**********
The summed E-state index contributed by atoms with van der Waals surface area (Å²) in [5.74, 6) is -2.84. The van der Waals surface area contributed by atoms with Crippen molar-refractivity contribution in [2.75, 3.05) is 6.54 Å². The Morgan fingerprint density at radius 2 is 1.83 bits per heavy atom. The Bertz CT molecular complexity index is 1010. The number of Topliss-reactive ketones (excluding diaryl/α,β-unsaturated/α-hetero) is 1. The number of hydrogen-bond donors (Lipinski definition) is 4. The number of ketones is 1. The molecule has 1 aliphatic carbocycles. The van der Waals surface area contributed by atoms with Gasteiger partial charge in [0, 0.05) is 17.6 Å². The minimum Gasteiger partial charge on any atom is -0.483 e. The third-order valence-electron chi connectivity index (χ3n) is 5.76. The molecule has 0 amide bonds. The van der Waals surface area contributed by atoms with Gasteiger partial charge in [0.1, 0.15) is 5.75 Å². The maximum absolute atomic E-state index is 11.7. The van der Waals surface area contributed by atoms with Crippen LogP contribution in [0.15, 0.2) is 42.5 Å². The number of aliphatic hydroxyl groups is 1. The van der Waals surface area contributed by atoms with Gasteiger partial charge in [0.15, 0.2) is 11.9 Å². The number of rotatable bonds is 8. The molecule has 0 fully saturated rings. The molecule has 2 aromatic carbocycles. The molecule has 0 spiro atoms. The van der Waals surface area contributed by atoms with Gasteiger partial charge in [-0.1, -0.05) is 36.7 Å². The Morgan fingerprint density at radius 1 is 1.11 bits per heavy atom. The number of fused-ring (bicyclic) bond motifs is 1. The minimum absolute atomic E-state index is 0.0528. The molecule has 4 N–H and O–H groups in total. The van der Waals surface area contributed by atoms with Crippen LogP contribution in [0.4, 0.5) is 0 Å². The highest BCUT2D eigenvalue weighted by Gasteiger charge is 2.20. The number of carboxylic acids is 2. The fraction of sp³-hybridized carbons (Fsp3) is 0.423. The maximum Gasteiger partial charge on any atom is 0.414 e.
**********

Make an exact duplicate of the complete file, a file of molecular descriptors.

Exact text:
The summed E-state index contributed by atoms with van der Waals surface area (Å²) in [5.74, 6) is -2.84. The van der Waals surface area contributed by atoms with Crippen molar-refractivity contribution in [2.75, 3.05) is 6.54 Å². The Morgan fingerprint density at radius 2 is 1.83 bits per heavy atom. The Bertz CT molecular complexity index is 1010. The number of Topliss-reactive ketones (excluding diaryl/α,β-unsaturated/α-hetero) is 1. The number of hydrogen-bond donors (Lipinski definition) is 4. The number of ketones is 1. The molecule has 1 aliphatic carbocycles. The van der Waals surface area contributed by atoms with Gasteiger partial charge in [0, 0.05) is 17.6 Å². The minimum Gasteiger partial charge on any atom is -0.483 e. The third-order valence-electron chi connectivity index (χ3n) is 5.76. The molecule has 0 amide bonds. The van der Waals surface area contributed by atoms with Gasteiger partial charge in [0.1, 0.15) is 5.75 Å². The maximum absolute atomic E-state index is 11.7. The van der Waals surface area contributed by atoms with Crippen LogP contribution in [0.15, 0.2) is 42.5 Å². The number of aliphatic hydroxyl groups is 1. The van der Waals surface area contributed by atoms with Gasteiger partial charge in [0.15, 0.2) is 11.9 Å². The number of rotatable bonds is 8. The molecule has 0 fully saturated rings. The molecule has 2 aromatic carbocycles. The molecule has 0 spiro atoms. The van der Waals surface area contributed by atoms with Gasteiger partial charge in [-0.1, -0.05) is 36.7 Å². The Morgan fingerprint density at radius 1 is 1.11 bits per heavy atom. The number of fused-ring (bicyclic) bond motifs is 1. The minimum absolute atomic E-state index is 0.0528. The molecule has 4 N–H and O–H groups in total. The van der Waals surface area contributed by atoms with Crippen LogP contribution in [0.4, 0.5) is 0 Å². The highest BCUT2D eigenvalue weighted by Gasteiger charge is 2.20. The number of carboxylic acids is 2. The fraction of sp³-hybridized carbons (Fsp3) is 0.423. The maximum Gasteiger partial charge on any atom is 0.414 e.